Another problem is the difference between unit costs and wholesale prices. Minimally, you’re going to have to double your costs to arrive at wholesale. If this company is charging $30 for a pair of jeans that cost $20 to produce, you’re not making your margin; wholesale should be at least $40. A lot of designers triple the unit cost to arrive at a wholesale price. One third is direct cost, another third is indirect cost (admin, overhead etc) and the last third is profit. Personally, I don’t think that’s a bad formula if you can get it and a lot of DEs can.
Another problem are the unit costs themselves. I don’t think these are very accurate. For example -again with the jeans- you can have jeans made in El Paso TX for less than $10 apiece but that doesn’t include the fabric or the processing (I’m guessing these will be stonewashed and treated in much the same way premium denim is these days) much less shipping and incidentals (getting the goods there and back, labels, tags etc). I think the $20 allocated for unit costs will cover it but just barely. The admin costs of product development overhead like patterns, grading and marking will be proportionately higher as I’m assuming this company will be running smaller lots.
Another issue are the definitions of “outerwear” and “eveningwear” as was previously mentioned. I am unaware of any eveningwear that only cost $60 even at retail. Could they mean club clothes? Likewise, I’m thinking this company is using the term outerwear to refer to “hoodies”. Outerwear most commonly refers to traditional type coats rather than zippered sweat shirts.
Next the plan gets into methods they plan to use to promote the products. These promotions consist of discount pricing strategies, credit terms and advertisements. First listed are the sales discounts.
Promotions: We will employ two promotional strategies volume discounts, and credit term discounts. Volume discounts will be calculated as followed:
|Product||Wholesale||5-10 units||10-15 units||15+ units|
First off, be sure to double check the figures in your charts. The tees listed in the above chart are $2 less than the prices listed in the first one. Other than that, I don’t know what to think of this other than that the listed quantities needed for discounts are really low considering the discounts are so generous. If they follow this discount schedule, I don’t see how they can make any money. I mean, in order to generate any appreciable sales, they’re going to have to have a whole lot of stores meaning, they’re going to have to service a lot of accounts! That costs money. Personally, I think the discounts are too generous considering they’re not getting their margin over cost anyway. If you use the example of tees, they’ll only be making $3 a shirt on an order of 15 or more. That’s less than $45 once you consider the cost of what it costs to generate the paper work and that’s assuming they’ve been paid up front and don’t have associated costs of servicing the account. As it is, their customers are likely to be smaller stores ordering smaller quantities anyway and I don’t see this kind of customer ordering appreciably more to make it worth the cost of the discount to the manufacturer. I don’t know. That’s just my take on it. It seems like an overly generous giveback that doesn’t need to be made. What’s you take on it?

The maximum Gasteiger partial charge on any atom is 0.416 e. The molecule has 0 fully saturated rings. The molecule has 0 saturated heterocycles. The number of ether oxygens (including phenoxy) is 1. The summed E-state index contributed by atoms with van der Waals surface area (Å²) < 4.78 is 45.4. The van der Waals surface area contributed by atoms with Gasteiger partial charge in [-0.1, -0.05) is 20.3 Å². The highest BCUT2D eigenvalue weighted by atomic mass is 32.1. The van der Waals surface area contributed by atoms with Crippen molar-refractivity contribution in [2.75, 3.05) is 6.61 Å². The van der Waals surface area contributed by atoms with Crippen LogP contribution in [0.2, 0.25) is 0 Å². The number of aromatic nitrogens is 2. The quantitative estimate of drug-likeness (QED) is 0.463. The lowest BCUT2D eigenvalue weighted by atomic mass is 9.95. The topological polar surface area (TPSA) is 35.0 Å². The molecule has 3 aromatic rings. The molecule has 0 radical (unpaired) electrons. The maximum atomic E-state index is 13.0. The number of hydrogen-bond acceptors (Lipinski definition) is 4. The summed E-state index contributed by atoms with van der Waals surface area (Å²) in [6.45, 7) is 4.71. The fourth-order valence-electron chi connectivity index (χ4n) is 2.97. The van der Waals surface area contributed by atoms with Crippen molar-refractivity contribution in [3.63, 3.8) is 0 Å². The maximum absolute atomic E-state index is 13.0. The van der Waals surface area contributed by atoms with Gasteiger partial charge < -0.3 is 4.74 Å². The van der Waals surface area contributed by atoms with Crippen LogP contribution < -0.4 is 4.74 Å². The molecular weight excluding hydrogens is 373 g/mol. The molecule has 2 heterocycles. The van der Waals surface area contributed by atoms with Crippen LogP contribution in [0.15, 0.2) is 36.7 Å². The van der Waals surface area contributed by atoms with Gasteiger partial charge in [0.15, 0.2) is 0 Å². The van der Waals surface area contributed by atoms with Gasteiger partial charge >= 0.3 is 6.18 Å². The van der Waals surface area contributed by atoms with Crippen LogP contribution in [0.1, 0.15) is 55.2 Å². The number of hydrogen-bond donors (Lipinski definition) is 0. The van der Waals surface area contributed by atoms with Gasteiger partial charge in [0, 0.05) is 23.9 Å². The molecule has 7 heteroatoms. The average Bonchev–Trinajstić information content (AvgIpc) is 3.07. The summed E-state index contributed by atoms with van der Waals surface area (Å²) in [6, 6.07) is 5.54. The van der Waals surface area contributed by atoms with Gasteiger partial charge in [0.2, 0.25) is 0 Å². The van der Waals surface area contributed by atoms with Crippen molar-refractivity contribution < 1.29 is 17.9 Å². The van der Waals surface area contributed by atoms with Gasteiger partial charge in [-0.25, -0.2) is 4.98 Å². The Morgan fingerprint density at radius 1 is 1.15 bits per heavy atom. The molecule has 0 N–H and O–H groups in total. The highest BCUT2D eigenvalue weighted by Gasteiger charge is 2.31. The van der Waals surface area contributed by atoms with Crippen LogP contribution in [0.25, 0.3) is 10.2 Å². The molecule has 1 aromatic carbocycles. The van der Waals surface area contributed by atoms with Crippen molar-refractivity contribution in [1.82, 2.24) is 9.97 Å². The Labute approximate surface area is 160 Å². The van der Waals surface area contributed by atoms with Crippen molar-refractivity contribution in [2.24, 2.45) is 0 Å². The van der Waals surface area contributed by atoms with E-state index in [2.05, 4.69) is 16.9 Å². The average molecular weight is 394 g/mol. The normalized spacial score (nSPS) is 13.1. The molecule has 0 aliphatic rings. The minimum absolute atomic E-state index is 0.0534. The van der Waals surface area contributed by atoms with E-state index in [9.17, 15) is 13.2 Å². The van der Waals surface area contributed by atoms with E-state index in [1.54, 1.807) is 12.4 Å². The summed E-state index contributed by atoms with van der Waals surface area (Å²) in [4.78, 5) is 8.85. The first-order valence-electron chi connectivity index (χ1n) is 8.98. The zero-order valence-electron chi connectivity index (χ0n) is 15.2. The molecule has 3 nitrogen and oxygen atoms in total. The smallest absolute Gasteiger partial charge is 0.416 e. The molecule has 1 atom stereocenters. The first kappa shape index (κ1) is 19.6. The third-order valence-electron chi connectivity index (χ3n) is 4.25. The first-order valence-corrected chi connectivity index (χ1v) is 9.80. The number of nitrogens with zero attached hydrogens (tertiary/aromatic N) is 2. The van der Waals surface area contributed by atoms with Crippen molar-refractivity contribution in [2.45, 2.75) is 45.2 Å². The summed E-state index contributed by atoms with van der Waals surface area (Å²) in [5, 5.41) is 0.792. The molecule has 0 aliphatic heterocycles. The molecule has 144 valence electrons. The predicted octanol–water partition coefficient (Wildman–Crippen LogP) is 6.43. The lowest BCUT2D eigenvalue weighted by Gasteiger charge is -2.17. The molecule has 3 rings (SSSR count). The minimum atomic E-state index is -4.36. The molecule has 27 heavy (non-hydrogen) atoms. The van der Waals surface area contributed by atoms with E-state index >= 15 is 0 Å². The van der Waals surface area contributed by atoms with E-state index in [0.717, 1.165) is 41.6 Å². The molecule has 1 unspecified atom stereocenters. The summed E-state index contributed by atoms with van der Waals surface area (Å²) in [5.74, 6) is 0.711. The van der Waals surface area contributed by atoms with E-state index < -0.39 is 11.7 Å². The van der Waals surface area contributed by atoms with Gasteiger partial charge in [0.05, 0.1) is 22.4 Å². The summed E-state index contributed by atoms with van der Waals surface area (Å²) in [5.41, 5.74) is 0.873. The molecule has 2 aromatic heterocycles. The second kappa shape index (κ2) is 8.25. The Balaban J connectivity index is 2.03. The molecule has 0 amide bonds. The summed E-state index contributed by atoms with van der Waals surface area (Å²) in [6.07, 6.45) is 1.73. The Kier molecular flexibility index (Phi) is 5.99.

The paragraph under the promotions chart reads:
We will begin our sales as a cashed based business. However, we will evaluate offering credit terms to retailers with high traffic volumes, who have been in business for over five years. We will require 60% down and offer terms of 30 days for the balance. If the balance is paid within the first two weeks we will provide the retailer with a 3% discount. If paid during the third week we will offer a 2% discount.
I don’t know how the 60% down policy is going to go over. Not well I’d imagine. I can see why they’d want it; they’re thinking that’ll cover direct costs (which I doubt). The occasions in which an established manufacturer can get some portion of the payment in advance of shipping are virtually unheard of. The only ones I can think of are custom deals, or akin to private labeling. Regarding the payment discounts themselves, I think it’d be more appropriate to use discounts that are more typical in the trade such as 2/10 net 30 (2% discount for payment within 10 days of invoice) rather than novel invoice discounting policies I’ve never heard of before. The last thing to keep in mind, is based on what I’ve heard, if you print that 2/10 net 30 on the invoice, stores will take the discount regardless of when they pay. I think the best a DE can do payment-wise is to get paid by credit card at shipping.
In part six, we’ll discuss the proposed advertising.
Entries in this series:
Analyzing business plans pt.1
Analyzing business plans pt.2
Analyzing business plans pt.3
Analyzing business plans pt.4
Analyzing business plans pt.5
Analyzing business plans pt.6